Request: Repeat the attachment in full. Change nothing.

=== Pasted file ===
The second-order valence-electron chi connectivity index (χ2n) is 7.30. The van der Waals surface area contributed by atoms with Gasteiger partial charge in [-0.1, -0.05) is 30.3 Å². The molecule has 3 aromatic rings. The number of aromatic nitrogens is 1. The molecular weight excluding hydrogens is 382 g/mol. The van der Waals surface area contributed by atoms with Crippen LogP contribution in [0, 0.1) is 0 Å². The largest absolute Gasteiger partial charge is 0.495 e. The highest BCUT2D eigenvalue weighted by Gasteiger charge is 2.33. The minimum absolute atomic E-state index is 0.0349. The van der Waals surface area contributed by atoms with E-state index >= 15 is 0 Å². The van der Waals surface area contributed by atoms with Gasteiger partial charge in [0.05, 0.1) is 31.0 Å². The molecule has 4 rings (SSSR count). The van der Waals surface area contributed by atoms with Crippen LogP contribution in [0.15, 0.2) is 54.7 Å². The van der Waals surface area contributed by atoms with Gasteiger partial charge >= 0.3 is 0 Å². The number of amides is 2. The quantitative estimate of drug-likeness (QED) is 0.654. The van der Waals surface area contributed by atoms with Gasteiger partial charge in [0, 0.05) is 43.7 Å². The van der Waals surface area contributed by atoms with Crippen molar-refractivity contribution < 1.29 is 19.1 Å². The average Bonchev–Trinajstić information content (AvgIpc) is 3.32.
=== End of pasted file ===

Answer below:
The second-order valence-electron chi connectivity index (χ2n) is 7.30. The van der Waals surface area contributed by atoms with Gasteiger partial charge in [-0.1, -0.05) is 30.3 Å². The molecule has 3 aromatic rings. The number of aromatic nitrogens is 1. The molecular weight excluding hydrogens is 382 g/mol. The van der Waals surface area contributed by atoms with Crippen LogP contribution in [0, 0.1) is 0 Å². The largest absolute Gasteiger partial charge is 0.495 e. The highest BCUT2D eigenvalue weighted by Gasteiger charge is 2.33. The minimum absolute atomic E-state index is 0.0349. The van der Waals surface area contributed by atoms with E-state index >= 15 is 0 Å². The van der Waals surface area contributed by atoms with Gasteiger partial charge in [0.05, 0.1) is 31.0 Å². The molecule has 4 rings (SSSR count). The van der Waals surface area contributed by atoms with Crippen LogP contribution in [0.15, 0.2) is 54.7 Å². The van der Waals surface area contributed by atoms with Gasteiger partial charge >= 0.3 is 0 Å². The number of amides is 2. The quantitative estimate of drug-likeness (QED) is 0.654. The van der Waals surface area contributed by atoms with Gasteiger partial charge in [0, 0.05) is 43.7 Å². The van der Waals surface area contributed by atoms with Crippen molar-refractivity contribution < 1.29 is 19.1 Å². The average Bonchev–Trinajstić information content (AvgIpc) is 3.32.